Juan Pablo Angel - Atletico Nacional

Angel perhaps never quite lived up to the expectations he set during his early days as part of River Plate's so-called 'Fantastic Four' with Javier Saviola, Ariel Ortega and Pablo Aimar, having joined from Colombia's Nacional. Nevertheless, he became a fan favourite at Aston Villa in the Premier League, before spending six years in MLS with New York Red Bulls, Los Angeles Galaxy and Chivas USA. In 2013 he returned to Nacional for two seasons, having left them in 1997. He called it quits in late 2014, just a few days after losing to his former club River in the final of the Copa Sudamericana. "I am ending my career with a final between the two clubs I love the most," he said.

Henrik Larsson - Hogaborgs

While the Swedish club most may associate with Larsson is Helsingborgs, he actually made the breakthrough at a smaller side – Hogaborgs. It was here where he trained from the age of six, before eventually becoming a regular in the senior side and earning a move to Helsingborgs. A trophy-laden career followed, taking him to Feyenoord, Celtic, Barcelona and Manchester United. Although he retired in 2009, he returned to the pitch for Raa in the Swedish third tier three years later, before then finding himself back in the team at Hogaborgs in 2013, helping out due to an injury crisis despite him only previously being registered to a casual team for 'seniors'. This gave him the chance to play alongside his son, Jordan.

Carlos Tevez - Boca Juniors

The Tevez-Boca love affair has dominated most of the striker's successful and complex career. After coming through their youth ranks, the feisty forward was seen as the heir to Maradona. A brief stint in Brazil with Corinthians followed, but Europe had long since beckoned, even if West Ham was by no means the expected destination. He went on to play for Manchester United and Manchester City, increasing tension between the clubs, before then going to Juventus, but throughout this time Tevez seemed to long for a return to Boca. He went back to La Bombonera in 2015, his homecoming interrupted by a brief spell with Shanghai Shenhua in 2017 in the Chinese Super League, though even Tevez acknowledged he saw his time in China as a "holiday". "He filled Santa's sack with dollars and now he has returned to Boca" was Maradona's assessment upon 'El Apache's' return from the CSL. His third spell with Boca ended in June 2021, though it remains to be seen if he ever plays for another club.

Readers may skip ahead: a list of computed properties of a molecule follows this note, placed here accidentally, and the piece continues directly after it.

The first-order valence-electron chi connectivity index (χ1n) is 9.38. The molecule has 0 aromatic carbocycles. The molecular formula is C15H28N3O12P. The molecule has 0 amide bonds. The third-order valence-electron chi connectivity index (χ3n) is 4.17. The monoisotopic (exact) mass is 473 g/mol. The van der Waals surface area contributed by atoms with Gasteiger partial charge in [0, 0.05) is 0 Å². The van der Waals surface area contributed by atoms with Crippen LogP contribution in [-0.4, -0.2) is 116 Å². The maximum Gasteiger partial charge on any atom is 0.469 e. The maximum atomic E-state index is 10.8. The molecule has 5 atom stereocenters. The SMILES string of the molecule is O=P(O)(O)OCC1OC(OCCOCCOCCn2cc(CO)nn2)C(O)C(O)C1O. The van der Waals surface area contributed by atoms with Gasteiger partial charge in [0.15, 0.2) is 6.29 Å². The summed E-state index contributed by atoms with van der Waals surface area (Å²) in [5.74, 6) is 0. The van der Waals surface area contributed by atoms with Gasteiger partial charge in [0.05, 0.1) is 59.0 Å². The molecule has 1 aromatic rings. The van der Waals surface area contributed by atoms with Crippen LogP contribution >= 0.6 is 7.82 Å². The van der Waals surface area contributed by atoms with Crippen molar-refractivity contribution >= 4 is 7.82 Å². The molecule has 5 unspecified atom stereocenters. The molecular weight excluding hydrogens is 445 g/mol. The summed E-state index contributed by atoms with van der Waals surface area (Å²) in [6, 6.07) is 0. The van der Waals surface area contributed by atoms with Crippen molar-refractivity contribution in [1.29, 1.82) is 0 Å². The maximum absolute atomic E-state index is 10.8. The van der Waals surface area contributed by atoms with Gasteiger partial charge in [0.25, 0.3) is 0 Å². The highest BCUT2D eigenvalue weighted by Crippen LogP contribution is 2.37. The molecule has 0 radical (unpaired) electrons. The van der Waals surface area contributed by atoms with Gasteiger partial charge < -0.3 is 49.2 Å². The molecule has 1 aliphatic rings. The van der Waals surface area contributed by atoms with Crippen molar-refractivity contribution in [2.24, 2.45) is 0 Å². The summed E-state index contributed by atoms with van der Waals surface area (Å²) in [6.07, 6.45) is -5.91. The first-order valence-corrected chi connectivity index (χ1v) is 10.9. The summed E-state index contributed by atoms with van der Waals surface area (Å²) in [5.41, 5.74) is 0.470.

There were two main winners from England's defeat of Croatia in their Euro 2020 opener: England themselves, obviously, and Kalvin Phillips.

The Leeds United midfielder received widespread praise for his role in the victory, with pundits such as Alan Shearer, Gary Neville and even Jose Mourinho applauding the man dubbed by fans on social media as the 'Yorkshire Pirlo'.

Now, this isn't going to be a straight comparison between Phillips and Andrea Pirlo because that just wouldn't be fair on the 2006 World Cup winner.

No, instead our goal here is to understand whether Phillips always plays in the manner of his showing against Croatia – have many people been sleeping on his talents for too long?

The shield becomes the weapon

The short answer to whether that was a typical Phillips display is, technically, no.

For Leeds, Phillips tends to act as the screen in front of the defence, taking the ball off those at the back and distributing it further forward to get Leeds on the front foot.

He fits the role perfectly for Leeds because his excellent athleticism lends itself ideally to Marcelo Bielsa's intense pressing setup, which is identified by the fact they allowed the opposition fewer passes per defensive action (PPDA) in 2020-21 (9.3) than any other team, meaning they commit bodies to winning possession back earlier than everyone else in the Premier League.

But there is much more to Phillips than his ability to run – he also has significant destructive qualities and is a fine passer of the ball.

Some England fans might've been frustrated to initially see Phillips named in the starting XI alongside Declan Rice. The optics of such a duo based on their club roles would have led to some worrying Southgate was being excessively cautious – again – and creativity would subsequently be missing.